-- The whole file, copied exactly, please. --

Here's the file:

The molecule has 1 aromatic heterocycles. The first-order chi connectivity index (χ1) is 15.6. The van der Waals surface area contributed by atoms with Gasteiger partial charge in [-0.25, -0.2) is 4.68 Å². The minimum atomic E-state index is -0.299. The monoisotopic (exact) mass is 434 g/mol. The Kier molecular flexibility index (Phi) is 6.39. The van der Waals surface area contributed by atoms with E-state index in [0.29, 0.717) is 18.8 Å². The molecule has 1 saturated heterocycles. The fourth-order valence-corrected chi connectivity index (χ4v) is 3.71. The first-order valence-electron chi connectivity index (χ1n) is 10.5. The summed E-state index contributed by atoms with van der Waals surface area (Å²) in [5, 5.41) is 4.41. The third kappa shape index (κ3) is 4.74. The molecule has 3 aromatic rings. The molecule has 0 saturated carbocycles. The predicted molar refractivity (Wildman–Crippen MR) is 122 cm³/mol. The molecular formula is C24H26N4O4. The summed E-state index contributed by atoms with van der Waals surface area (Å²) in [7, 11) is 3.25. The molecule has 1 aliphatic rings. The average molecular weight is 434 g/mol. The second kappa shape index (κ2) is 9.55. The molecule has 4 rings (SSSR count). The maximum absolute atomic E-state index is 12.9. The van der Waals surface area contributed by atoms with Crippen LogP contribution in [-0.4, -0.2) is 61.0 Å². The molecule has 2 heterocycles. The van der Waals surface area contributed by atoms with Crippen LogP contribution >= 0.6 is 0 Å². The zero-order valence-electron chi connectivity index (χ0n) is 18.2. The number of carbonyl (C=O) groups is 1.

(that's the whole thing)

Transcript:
The molecule has 1 aromatic heterocycles. The first-order chi connectivity index (χ1) is 15.6. The van der Waals surface area contributed by atoms with Gasteiger partial charge in [-0.25, -0.2) is 4.68 Å². The minimum atomic E-state index is -0.299. The monoisotopic (exact) mass is 434 g/mol. The Kier molecular flexibility index (Phi) is 6.39. The van der Waals surface area contributed by atoms with E-state index in [0.29, 0.717) is 18.8 Å². The molecule has 1 saturated heterocycles. The fourth-order valence-corrected chi connectivity index (χ4v) is 3.71. The first-order valence-electron chi connectivity index (χ1n) is 10.5. The summed E-state index contributed by atoms with van der Waals surface area (Å²) in [5, 5.41) is 4.41. The third kappa shape index (κ3) is 4.74. The molecule has 3 aromatic rings. The molecule has 0 saturated carbocycles. The predicted molar refractivity (Wildman–Crippen MR) is 122 cm³/mol. The molecular formula is C24H26N4O4. The summed E-state index contributed by atoms with van der Waals surface area (Å²) in [7, 11) is 3.25. The molecule has 1 aliphatic rings. The average molecular weight is 434 g/mol. The second kappa shape index (κ2) is 9.55. The molecule has 4 rings (SSSR count). The maximum absolute atomic E-state index is 12.9. The van der Waals surface area contributed by atoms with Crippen LogP contribution in [-0.4, -0.2) is 61.0 Å². The molecule has 2 heterocycles. The van der Waals surface area contributed by atoms with Crippen LogP contribution >= 0.6 is 0 Å². The zero-order valence-electron chi connectivity index (χ0n) is 18.2. The number of carbonyl (C=O) groups is 1.